Thursday, March 26, 2009

The Film Tax Credits are Building an Industry Infrastructure that will Benefit Wisconsin in the Long Run

We've already talked about how film tax credits have transformed Louisiana in small movie-making haven, but since Wisconsin and Louisiana are two very different places it's a good idea to examine some of the differences. The first, and most important, difference was the 40% entertainment infrastructure tax credit that has since been discontinued.

This was clearly a large influence in getting film-makers to invest in making movies in Louisiana for the long term and seemed to attract quite a few interested parties during the period this tax credit window was open. This is something that's been neglected by the state's credit program, but is slowly developing, almost organically, as a result of more films being shot here in Wisconsin.

This is a pretty typical story in terms of smart business people catering to burgeoning demand:
When independent film production company Lightning Rod Studios needed green screen space to shoot its film Carnivorous a few years ago, it found space at RDImage, whose principals learned of the tax incentives being proposed to draw film industry investment to the state.

Later, after realizing there weren’t any large independent soundstages available in Wisconsin and when it became clear the film incentives would become a reality, the three began investigating what it would it take to open a movie studio on the property.
And they had good reason to believe there would be increased activity in the area -- just check out all of the projects that have expressed interest in coming to Wisconsin.

RDI was even thinking about expanding, but is now pulling back:
RDI Stages built a 5,000-square-foot sound stage in an existing building and bought a 17,000-square-foot facility because of the incentives, Rozina said. The company considered buying a third building but decided against it because of Doyle's actions, she said.
And they're not the only ones:

Video production company Pulse Communications in Green Bay started Pulse Studios in June. Studio President Jay Schillinger had planned to build a $60 million, seven-building production studio in Green Bay or Milwaukee, employing 500 people.


Schillinger would still do the expansion if the tax incentives are repealed, but at a slower pace.

RDI Stages cost $6 million dollars to build. The more we've been looking into the numbers that have been thrown around the tax credits the more we've more we understand the figures are exclusively production-related. A $6 million investment in the state's film infrastructure does not get counted in the figures put out by the Commerce Department because the studio wasn't producing anything last year -- even though they made an enormous economic contribution to the area in terms of construction jobs.

Now once movies start getting filmed at RDI the proprietors will start to see some of the tax credits coming back to them. Production companies will rent the space out and use RDI equipment and 25% of RDI's bill will (hopefully) be paid off with tax credits. That wasn't possible last year because RDI did not exist yet. Now that it does, it allows more money from out-of-state films to be spent in state and, just as importantly, it keeps Wisconsin film money in Wisconsin since homegrown filmmakers no longer need to hightail it elsewhere to for studio space. Furthermore, it serves as a lure for films who now can shoot indoors or outdoors in the area. If RDI is successful more studios will spring up to serve the demand or compete for business. This isn't complicated financial witchcraft here, just economics and customer service 101.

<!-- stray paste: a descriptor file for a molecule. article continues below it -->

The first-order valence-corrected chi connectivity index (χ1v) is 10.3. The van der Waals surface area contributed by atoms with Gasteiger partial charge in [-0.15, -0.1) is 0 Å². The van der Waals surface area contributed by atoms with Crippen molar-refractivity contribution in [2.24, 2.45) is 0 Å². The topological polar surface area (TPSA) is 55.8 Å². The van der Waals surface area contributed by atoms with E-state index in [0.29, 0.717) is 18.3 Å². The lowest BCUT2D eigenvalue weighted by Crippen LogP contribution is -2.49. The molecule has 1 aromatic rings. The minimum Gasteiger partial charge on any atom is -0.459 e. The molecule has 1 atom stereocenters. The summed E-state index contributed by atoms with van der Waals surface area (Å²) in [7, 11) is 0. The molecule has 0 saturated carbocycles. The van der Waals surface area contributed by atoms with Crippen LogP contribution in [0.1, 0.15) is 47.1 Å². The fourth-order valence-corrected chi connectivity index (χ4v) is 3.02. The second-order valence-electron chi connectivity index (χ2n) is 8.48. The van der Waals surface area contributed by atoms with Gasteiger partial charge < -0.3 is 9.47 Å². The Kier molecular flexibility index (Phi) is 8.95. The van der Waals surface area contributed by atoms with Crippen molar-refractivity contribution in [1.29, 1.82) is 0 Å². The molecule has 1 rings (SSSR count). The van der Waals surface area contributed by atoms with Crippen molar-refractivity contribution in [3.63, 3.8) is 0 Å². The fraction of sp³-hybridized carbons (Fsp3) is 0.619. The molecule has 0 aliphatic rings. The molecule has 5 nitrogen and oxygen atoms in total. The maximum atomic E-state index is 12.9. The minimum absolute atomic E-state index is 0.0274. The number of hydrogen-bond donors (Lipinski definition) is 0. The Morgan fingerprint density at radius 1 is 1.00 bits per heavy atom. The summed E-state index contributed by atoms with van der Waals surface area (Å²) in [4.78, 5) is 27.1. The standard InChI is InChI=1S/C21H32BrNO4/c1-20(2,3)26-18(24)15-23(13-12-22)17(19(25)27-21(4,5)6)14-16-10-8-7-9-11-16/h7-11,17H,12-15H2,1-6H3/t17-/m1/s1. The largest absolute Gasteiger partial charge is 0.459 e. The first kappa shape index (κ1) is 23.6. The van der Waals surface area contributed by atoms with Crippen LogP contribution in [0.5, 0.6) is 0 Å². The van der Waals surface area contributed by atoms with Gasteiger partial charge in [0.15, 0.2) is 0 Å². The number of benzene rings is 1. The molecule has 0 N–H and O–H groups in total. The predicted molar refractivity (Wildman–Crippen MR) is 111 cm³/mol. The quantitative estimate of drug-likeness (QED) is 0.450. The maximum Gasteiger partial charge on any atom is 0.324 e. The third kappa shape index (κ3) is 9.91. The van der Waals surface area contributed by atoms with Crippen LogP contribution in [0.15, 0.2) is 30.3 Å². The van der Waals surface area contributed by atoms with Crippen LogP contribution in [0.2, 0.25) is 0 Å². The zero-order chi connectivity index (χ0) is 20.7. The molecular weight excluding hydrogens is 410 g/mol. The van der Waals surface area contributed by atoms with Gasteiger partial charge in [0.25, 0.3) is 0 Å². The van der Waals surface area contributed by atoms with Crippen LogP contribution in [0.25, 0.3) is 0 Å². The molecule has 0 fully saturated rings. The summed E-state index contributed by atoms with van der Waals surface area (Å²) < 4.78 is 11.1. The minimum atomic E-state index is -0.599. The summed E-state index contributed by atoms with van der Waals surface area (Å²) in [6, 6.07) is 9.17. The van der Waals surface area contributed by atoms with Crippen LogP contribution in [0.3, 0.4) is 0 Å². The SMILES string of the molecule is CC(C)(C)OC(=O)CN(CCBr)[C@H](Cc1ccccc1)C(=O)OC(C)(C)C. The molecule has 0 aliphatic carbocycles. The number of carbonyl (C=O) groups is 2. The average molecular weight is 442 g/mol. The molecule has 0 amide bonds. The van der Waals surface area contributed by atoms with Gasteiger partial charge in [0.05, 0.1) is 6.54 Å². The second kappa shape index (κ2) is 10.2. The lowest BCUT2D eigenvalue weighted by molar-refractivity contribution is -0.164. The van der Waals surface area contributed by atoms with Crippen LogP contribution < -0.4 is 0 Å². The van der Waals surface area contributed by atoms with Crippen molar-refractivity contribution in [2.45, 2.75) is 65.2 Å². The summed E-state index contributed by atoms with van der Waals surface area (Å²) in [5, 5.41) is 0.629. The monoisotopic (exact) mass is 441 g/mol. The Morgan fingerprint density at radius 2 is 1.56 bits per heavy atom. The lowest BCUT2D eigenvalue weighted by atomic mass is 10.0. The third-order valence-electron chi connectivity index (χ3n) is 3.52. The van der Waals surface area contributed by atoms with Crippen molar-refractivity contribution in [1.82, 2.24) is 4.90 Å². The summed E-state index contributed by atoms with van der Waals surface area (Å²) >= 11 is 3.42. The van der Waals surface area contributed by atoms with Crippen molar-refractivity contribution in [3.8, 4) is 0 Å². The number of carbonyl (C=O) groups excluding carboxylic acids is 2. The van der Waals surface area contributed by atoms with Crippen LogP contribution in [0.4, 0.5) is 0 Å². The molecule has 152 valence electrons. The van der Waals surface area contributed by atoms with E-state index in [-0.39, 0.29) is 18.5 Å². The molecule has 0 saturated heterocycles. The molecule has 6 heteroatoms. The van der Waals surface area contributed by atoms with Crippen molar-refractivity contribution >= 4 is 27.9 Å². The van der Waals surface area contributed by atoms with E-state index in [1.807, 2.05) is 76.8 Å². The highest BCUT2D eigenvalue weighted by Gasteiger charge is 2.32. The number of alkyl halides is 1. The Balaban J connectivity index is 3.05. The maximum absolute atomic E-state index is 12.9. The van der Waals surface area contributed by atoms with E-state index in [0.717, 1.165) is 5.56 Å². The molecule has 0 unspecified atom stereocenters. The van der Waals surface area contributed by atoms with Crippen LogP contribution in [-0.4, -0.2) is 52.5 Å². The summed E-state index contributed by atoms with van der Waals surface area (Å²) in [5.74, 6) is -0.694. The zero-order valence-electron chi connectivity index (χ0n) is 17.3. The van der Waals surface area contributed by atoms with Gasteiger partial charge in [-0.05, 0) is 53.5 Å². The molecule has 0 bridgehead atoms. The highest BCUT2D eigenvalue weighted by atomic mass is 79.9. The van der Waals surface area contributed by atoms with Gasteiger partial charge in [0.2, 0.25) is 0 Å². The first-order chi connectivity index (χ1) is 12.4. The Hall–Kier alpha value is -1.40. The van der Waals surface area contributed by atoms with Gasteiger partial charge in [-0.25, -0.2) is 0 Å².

This has all happened without any infrastructure incentives, which shows that the productions credits have had a good deal of success in quickly developing the kinds of hardware, facilities and personnel that make a film industry possible. RDI didn't even need a 40% tax credit incentive to invest $6 million into the state's film industry -- they just want business. That should be a testament to just how badly film-makers want to do business here in Wisconsin.

Right now the film tax credits are bringing interested parties to Wisconsin and those films aren't just leaving with the state's tax credits, but they are leaving an infrastructure in their wake that makes the state more attractive to prospective film makers. These early films are developing a kind of institutional memory and technical expertise within the state that will make it more appealing to outsiders while enhancing the product of homegrown movies at the same time.

Wisconsin just can't get by on it's good looks alone and expect Hollywood directors to flock to her. This state's got a lot going for it scenery wise, but someone could just as easily shoot in Minnesota or Michigan if they wanted. What has to set Wisconsin apart is talent, it's ability to make movies -- and the more projects come here, the better the state gets at it.

1 comment:

Gwen Ann Wilson said...

This news is so alarming. Thanks for sharing anyway :) Please keep it up.
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